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Are we watering down our training?

Competency-based training was designed in the late 1980's as a way of improving the overall knowledge, skill and attitudes of the Australian workforce. A structure was created that provided several main benefits ...

  1. Training programs could become more consistent in relation to the information being imparted across the country

  2. A step-by-step approach to learning could be developed, and

  3. Participants could easily be assessed against the learning outcomes

The purpose of the competency-based training program was only ever to teach "concrete" skills, such as the performance of a task, and was not meant for more esoteric, creative or abstract learning. BUT, sadly, this last caveat seems to have been forgotten over time and training programs are being developed that could actually dilute learning to a dangerous level in order to have "competent" workers. An example of this is my area of expertise - conflict management and critical incident management.

Competency-based training takes a skill and breaks it down into teachable components. Take the standard example of making a cup of tea. The competencies for that task include filling a kettle to an appropriate level, selecting an appropriate drinking utensil, recognising and selecting a teabag, placing the teabag into the drinking utensil, pouring the boiled water onto the teabag and jiggling the teabag until the desired amount of tea has infused into the water.

But what it can't teach are the subtleties in the art of tea-making!

It doesn't venture to describe the difference between pot tea and teabag tea or how long a cup of tea should be steeped before drinking. It doesn't explain the differences between mass-produced and organic teas or the many blends of flavours now available. It can't describe the way in which tea can be used to assist with the relief of anxiety or the promotion of sleep. It mentions nothing about taste preferences or what to do if the water is too hot and the drinker burns their mouth.

Managing conflict and/or critical incidents (i.e. armed robberies, violent assaults, hostage/siege situations, bomb threats etc.) requires an incredible amount of subtlety. Recognising the different reasons that motivate people's aggression, and is demonstrated by their overall demeanour, their behavioural warning signs or pre-attack indicators, requires far more than the ticking of a box. Given the complex nature of humans this requires abstract thinking in the extreme. Not only that, understanding the vast array of tactical options available for dealing with each situation, applying those options correctly and monitoring their success or failure further deepens the amount of knowledge a person must have.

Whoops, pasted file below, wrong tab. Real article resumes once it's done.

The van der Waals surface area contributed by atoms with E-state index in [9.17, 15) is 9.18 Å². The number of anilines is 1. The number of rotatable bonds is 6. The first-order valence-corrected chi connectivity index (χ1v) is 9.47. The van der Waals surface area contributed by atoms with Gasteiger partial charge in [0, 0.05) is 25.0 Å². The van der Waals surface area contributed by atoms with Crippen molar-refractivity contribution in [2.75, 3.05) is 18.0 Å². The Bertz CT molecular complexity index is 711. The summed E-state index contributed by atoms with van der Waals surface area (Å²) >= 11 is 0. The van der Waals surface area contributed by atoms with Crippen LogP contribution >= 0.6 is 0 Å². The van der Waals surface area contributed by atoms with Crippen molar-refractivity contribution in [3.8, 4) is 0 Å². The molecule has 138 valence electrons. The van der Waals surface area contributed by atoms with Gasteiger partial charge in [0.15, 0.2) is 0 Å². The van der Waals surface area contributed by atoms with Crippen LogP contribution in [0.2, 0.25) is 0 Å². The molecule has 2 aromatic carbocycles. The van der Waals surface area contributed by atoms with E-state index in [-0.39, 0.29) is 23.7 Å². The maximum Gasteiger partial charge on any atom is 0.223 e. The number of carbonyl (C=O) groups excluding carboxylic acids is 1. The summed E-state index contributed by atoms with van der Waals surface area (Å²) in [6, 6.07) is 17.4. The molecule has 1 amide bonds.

In addition, when making a cup of tea, the incorrect application of any of the skills will not likely result in your being abused, threatened or accosted. You are safe to fail and use that knowledge in the making of subsequent cups.

In conflict situations each mistake could result in your being assaulted and injured.

So, to wrap up, PLEASE give your trainers the time and funds to explore the topic of conflict management to a much greater depth than the modules require. It doesn't take much effort to read the modules and determine if the information being imparted is truly what is required to manage situations of aggression. Training cannot be just about ticking skill boxes if the end result involves potential violence!!

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